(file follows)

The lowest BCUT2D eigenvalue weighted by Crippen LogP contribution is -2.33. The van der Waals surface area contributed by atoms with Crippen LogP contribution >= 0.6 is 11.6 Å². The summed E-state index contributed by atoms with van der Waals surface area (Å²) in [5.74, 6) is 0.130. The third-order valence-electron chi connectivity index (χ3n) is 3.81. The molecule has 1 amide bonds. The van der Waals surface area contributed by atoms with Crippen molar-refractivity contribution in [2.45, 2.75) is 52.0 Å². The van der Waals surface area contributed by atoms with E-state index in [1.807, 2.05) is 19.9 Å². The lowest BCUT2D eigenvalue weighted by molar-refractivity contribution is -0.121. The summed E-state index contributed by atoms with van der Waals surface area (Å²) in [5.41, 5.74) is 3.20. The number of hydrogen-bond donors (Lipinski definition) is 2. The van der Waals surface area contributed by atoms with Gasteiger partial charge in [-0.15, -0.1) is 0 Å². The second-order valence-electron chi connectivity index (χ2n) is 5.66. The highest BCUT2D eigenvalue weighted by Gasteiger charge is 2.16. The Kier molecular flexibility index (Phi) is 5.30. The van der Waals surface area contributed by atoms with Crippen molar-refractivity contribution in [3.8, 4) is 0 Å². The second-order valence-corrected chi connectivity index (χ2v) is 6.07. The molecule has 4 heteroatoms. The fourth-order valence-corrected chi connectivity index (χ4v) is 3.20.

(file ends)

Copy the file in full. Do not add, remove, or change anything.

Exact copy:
The lowest BCUT2D eigenvalue weighted by Crippen LogP contribution is -2.33. The van der Waals surface area contributed by atoms with Crippen LogP contribution >= 0.6 is 11.6 Å². The summed E-state index contributed by atoms with van der Waals surface area (Å²) in [5.74, 6) is 0.130. The third-order valence-electron chi connectivity index (χ3n) is 3.81. The molecule has 1 amide bonds. The van der Waals surface area contributed by atoms with Crippen molar-refractivity contribution in [2.45, 2.75) is 52.0 Å². The van der Waals surface area contributed by atoms with E-state index in [1.807, 2.05) is 19.9 Å². The lowest BCUT2D eigenvalue weighted by molar-refractivity contribution is -0.121. The summed E-state index contributed by atoms with van der Waals surface area (Å²) in [5.41, 5.74) is 3.20. The number of hydrogen-bond donors (Lipinski definition) is 2. The van der Waals surface area contributed by atoms with Gasteiger partial charge in [-0.15, -0.1) is 0 Å². The second-order valence-electron chi connectivity index (χ2n) is 5.66. The highest BCUT2D eigenvalue weighted by Gasteiger charge is 2.16. The Kier molecular flexibility index (Phi) is 5.30. The van der Waals surface area contributed by atoms with Crippen molar-refractivity contribution in [3.8, 4) is 0 Å². The second-order valence-corrected chi connectivity index (χ2v) is 6.07. The molecule has 4 heteroatoms. The fourth-order valence-corrected chi connectivity index (χ4v) is 3.20.